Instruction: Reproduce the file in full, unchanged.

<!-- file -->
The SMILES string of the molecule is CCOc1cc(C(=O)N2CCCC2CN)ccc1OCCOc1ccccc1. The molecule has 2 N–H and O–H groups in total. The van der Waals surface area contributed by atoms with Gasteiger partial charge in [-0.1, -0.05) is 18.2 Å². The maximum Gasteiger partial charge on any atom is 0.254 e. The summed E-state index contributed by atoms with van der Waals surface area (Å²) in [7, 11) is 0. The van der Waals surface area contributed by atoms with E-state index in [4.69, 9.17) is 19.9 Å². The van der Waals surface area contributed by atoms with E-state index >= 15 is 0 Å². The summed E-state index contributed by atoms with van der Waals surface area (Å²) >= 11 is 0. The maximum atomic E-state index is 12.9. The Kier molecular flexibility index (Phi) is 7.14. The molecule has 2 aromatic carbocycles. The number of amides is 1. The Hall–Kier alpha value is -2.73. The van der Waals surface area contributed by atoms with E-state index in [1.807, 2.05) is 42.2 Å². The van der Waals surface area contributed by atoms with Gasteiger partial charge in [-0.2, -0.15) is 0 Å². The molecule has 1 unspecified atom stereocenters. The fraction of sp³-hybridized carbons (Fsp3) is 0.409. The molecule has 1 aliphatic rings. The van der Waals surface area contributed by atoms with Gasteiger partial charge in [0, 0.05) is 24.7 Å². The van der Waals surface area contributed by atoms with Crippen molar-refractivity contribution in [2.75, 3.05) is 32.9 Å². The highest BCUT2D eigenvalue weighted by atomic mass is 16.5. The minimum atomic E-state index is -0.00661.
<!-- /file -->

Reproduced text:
The SMILES string of the molecule is CCOc1cc(C(=O)N2CCCC2CN)ccc1OCCOc1ccccc1. The molecule has 2 N–H and O–H groups in total. The van der Waals surface area contributed by atoms with Gasteiger partial charge in [-0.1, -0.05) is 18.2 Å². The maximum Gasteiger partial charge on any atom is 0.254 e. The summed E-state index contributed by atoms with van der Waals surface area (Å²) in [7, 11) is 0. The van der Waals surface area contributed by atoms with E-state index in [4.69, 9.17) is 19.9 Å². The van der Waals surface area contributed by atoms with E-state index >= 15 is 0 Å². The summed E-state index contributed by atoms with van der Waals surface area (Å²) >= 11 is 0. The maximum atomic E-state index is 12.9. The Kier molecular flexibility index (Phi) is 7.14. The molecule has 2 aromatic carbocycles. The number of amides is 1. The Hall–Kier alpha value is -2.73. The van der Waals surface area contributed by atoms with E-state index in [1.807, 2.05) is 42.2 Å². The van der Waals surface area contributed by atoms with Gasteiger partial charge in [-0.2, -0.15) is 0 Å². The molecule has 1 unspecified atom stereocenters. The fraction of sp³-hybridized carbons (Fsp3) is 0.409. The molecule has 1 aliphatic rings. The van der Waals surface area contributed by atoms with Gasteiger partial charge in [0, 0.05) is 24.7 Å². The van der Waals surface area contributed by atoms with Crippen molar-refractivity contribution in [2.75, 3.05) is 32.9 Å². The highest BCUT2D eigenvalue weighted by atomic mass is 16.5. The minimum atomic E-state index is -0.00661.